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Star Trek: Discovery

It’s been three years since the premiere of Star Trek: Discovery; so, probably about time I started watching it.

Binge-watching my way through Star Trek: Picard over Labor Day weekend was my introduction to Star Trek with continuing story arcs. Not the episode here and there that tie together for a big episode (or two) at the end of the season, but rather the idea of each episode advancing the same story. (Granted, I’m only four episodes in on Discovery, but that’s how it’s gone so far.)

The show’s definitely darker than the Star Trek of old, and I have to remind myself this is set a decade or so prior to The Original Series, and the events of “Errand of Mercy“. But the characters!

It’s so-far fascinating to watch the development of Michael Burnham (Sonequa Martin-Green) and the introduction to Cadet Tilly (Mary Wiseman) was, if not “fun”, then perhaps “awkwardly relatable”. Particularly when she meets her new roommate (“The only other female ‘Michael’ I’ve ever heard of is Michael Burnham, the mutineer; but you’re not her, right?” … long silence.) On the other hand… Not really liking Captain Lorca (Jason Isaacs), but I assume the writers did that intentionally.

Mixed feelings on yet another way for the Klingons to look, but, I’ll adjust. And it is interesting to see “the Klingon war” before The Original Series. These are definitely a more war-like variety of Klingon than what I’ve seen before.

The “mycelium drive” seems a bit too much like a “magical plot device.” I suppose the same could be said about the warp drive from the previous shows, but it just seems like a huge stretch that this is somehow a source of faster-than-light travel. (Plus, these are apparently “cosmic fungal spores” — that really opens the door for “magic mushroom” jokes.)

So, four episodes in, out of three seasons… I suppose I have some more binge-watching to do.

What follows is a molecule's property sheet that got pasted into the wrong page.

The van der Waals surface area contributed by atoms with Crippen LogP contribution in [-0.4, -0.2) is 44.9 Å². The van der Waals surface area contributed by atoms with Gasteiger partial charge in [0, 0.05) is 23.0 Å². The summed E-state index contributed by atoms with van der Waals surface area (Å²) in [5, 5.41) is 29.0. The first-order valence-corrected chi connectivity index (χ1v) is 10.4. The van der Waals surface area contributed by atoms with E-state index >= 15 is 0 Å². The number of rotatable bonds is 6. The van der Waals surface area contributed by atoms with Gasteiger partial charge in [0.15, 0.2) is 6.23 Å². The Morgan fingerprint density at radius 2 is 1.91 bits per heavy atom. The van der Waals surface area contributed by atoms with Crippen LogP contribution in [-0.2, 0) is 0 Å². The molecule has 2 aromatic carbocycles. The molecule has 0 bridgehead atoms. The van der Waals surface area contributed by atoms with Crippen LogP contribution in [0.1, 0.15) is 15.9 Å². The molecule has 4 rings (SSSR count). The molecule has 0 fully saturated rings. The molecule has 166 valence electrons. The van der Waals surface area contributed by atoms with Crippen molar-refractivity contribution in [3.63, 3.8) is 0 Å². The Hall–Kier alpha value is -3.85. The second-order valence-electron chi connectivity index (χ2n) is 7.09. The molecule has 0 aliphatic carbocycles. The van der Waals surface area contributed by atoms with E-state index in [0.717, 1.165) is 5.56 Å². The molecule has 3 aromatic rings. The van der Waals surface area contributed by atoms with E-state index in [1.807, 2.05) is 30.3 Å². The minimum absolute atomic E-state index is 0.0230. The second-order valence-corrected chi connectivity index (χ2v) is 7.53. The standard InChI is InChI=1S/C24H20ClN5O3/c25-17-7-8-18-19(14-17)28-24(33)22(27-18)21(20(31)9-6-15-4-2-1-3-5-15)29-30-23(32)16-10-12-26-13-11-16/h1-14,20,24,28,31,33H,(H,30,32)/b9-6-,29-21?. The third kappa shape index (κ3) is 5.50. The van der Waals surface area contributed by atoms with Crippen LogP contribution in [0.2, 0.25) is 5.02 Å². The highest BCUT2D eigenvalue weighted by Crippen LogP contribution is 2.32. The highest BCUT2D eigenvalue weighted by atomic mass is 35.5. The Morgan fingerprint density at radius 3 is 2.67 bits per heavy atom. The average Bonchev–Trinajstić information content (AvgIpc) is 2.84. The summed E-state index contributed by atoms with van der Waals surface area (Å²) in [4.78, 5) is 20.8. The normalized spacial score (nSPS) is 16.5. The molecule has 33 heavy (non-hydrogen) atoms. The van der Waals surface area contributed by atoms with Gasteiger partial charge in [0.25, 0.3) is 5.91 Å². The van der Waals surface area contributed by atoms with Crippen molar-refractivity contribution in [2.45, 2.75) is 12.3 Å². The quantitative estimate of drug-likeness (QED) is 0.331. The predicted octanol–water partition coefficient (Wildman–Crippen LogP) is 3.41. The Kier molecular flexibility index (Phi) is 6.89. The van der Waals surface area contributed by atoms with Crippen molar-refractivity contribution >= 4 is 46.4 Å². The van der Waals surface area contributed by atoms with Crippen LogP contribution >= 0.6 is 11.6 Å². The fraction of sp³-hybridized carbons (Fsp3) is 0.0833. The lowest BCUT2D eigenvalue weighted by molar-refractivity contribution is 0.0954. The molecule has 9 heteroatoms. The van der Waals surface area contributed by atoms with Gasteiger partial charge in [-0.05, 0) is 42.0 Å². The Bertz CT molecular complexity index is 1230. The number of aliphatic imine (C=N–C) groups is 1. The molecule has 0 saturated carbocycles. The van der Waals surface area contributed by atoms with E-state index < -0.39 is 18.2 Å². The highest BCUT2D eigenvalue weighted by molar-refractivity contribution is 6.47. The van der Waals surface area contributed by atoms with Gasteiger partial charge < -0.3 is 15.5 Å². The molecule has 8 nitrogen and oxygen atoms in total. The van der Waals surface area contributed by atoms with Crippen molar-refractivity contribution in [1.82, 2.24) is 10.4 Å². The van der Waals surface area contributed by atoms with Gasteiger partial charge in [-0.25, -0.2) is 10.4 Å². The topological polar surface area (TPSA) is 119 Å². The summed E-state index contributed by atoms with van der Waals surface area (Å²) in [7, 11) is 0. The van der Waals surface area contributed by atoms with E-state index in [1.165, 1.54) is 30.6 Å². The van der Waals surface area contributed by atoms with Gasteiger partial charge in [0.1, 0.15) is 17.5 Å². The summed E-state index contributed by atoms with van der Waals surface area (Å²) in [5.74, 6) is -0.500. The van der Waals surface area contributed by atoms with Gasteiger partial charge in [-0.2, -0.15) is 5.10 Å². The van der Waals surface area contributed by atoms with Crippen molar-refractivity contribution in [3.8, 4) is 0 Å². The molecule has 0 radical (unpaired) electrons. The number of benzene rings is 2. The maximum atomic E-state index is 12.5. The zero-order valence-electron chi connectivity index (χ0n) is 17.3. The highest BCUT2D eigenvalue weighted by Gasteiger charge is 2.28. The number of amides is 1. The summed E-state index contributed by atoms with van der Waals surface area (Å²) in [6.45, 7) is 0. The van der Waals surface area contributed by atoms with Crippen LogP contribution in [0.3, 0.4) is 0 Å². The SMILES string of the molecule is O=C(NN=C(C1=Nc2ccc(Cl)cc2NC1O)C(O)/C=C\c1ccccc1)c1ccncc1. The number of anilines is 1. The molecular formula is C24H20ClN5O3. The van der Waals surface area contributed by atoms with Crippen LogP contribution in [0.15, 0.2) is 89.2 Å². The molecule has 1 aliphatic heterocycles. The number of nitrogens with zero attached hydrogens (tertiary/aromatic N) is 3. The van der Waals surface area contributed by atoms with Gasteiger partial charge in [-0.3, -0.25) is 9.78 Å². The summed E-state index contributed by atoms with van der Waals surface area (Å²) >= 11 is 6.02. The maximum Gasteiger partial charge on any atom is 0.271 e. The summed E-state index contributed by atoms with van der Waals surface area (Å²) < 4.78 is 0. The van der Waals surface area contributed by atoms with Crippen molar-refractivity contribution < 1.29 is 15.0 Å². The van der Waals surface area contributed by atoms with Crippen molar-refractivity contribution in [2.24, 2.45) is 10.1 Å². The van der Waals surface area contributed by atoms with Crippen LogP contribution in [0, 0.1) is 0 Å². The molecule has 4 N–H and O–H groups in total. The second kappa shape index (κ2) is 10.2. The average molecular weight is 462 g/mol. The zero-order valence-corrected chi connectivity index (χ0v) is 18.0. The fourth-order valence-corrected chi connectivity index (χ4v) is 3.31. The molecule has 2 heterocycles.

Amazon's version of The Tick

After watching the first three episodes of Amazon’s version of The Tick, I’m quite hooked.
Instead of being dropped in to a world where Arthur and The Tick are already a team, we instead get to see how that team is first created. There’s actual character development, and even the bad guys have back stories.
So far, there’s been a back story for Arthur, plot lines involving the supporting characters, hints at how the world has adapted to having superheroes as part of life, and even hints that we may get to find out how The Tick became who he is.
Possibly the best part though is Peter Serafinowicz’ portrayal of The Tick. The character speaks in the same flowery, over-the-top style as the original cartoon, and Serafinowicz’ is so earnest in his delivery that I can’t help thinking he’s channeling the late Adam West’s portrayal of Batman.
Highly recommended viewing.

A Word of Thanks

On the one hand, I was terribly sad to hear that William Christopher joined the list of celebrities who passed away in 2016. Along with William Christopher, there was Gene Wilder, Carrie Fisher and quite a few more.
On the other hand, it occurs to me that one of the reasons so many of the stars I grew up watching on television are dying now is that so many of them have lived so long. I’m grateful for the time I had watching them and gifts they’ve shared with us.
(Image via pixabay)

2001: A Space Travesty

My buddy Nick sent an email earlier today, mentioning that the Leslie Nielsen movie 2001: A Space Travesty is available for free on Crackle. Apparently Crackle compares it to Airplane! and The Naked Gun.
After watching the first half-hour or so, I understand the comparison to Airplane! and The Naked Gun, it’s tempting to think of it as “Frank Drummond in Space.” Unfortunately, it’s so far been just another film in that genre, there really hasn’t been anything overly original or clever about it. Good acting by Leslie Nielsen, but I doubt this is the movie he wants to be remembered for.
(Image via flickr user Sweetie187 used under Creative Commons 2.0 Generic)

Gene Wilder

It’s always sad to lose a beloved actor. Gene Wilder is deservedly remembered for his comedic roles in Blazing Saddles and Young Frankenstein among others, but I think Willy Wonka is the one that stands out for me.
As a child, Willy Wonka & The Chocolate Factory terrified me. But as an adult, I love the way Wilder portrayed Willy Wonka and appreciate his delivery of lines such as the immortal, “we have so much time, and so little to do! Strike that, reverse it.”
I’m sorry to see us lose such a gifted actor, but I’m happy he gets to see Gilda again.
(Photo by Wikipedia user Towpilot via Creative Commons Attribution-ShareAlike 3.0 Unported)